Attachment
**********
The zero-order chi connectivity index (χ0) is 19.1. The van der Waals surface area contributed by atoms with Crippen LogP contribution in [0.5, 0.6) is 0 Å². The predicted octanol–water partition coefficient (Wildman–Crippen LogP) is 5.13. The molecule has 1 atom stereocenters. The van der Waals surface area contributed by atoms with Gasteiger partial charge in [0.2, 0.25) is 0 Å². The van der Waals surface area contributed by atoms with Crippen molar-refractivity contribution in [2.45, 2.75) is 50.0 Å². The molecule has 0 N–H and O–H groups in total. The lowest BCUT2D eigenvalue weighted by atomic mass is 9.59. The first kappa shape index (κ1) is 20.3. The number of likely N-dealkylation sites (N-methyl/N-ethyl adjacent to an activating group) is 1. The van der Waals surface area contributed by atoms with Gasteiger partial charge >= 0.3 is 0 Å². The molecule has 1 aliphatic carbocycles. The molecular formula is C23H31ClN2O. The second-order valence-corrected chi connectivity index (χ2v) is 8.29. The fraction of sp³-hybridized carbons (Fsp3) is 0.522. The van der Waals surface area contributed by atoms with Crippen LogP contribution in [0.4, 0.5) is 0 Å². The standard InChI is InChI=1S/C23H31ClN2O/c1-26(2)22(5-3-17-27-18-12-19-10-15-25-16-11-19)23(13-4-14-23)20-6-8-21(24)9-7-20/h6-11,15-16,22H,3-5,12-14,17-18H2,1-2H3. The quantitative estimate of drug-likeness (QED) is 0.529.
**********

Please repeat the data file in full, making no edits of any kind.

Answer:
The zero-order chi connectivity index (χ0) is 19.1. The van der Waals surface area contributed by atoms with Crippen LogP contribution in [0.5, 0.6) is 0 Å². The predicted octanol–water partition coefficient (Wildman–Crippen LogP) is 5.13. The molecule has 1 atom stereocenters. The van der Waals surface area contributed by atoms with Gasteiger partial charge in [0.2, 0.25) is 0 Å². The van der Waals surface area contributed by atoms with Crippen molar-refractivity contribution in [2.45, 2.75) is 50.0 Å². The molecule has 0 N–H and O–H groups in total. The lowest BCUT2D eigenvalue weighted by atomic mass is 9.59. The first kappa shape index (κ1) is 20.3. The number of likely N-dealkylation sites (N-methyl/N-ethyl adjacent to an activating group) is 1. The van der Waals surface area contributed by atoms with Gasteiger partial charge >= 0.3 is 0 Å². The molecule has 1 aliphatic carbocycles. The molecular formula is C23H31ClN2O. The second-order valence-corrected chi connectivity index (χ2v) is 8.29. The fraction of sp³-hybridized carbons (Fsp3) is 0.522. The van der Waals surface area contributed by atoms with Crippen LogP contribution in [0.4, 0.5) is 0 Å². The standard InChI is InChI=1S/C23H31ClN2O/c1-26(2)22(5-3-17-27-18-12-19-10-15-25-16-11-19)23(13-4-14-23)20-6-8-21(24)9-7-20/h6-11,15-16,22H,3-5,12-14,17-18H2,1-2H3. The quantitative estimate of drug-likeness (QED) is 0.529.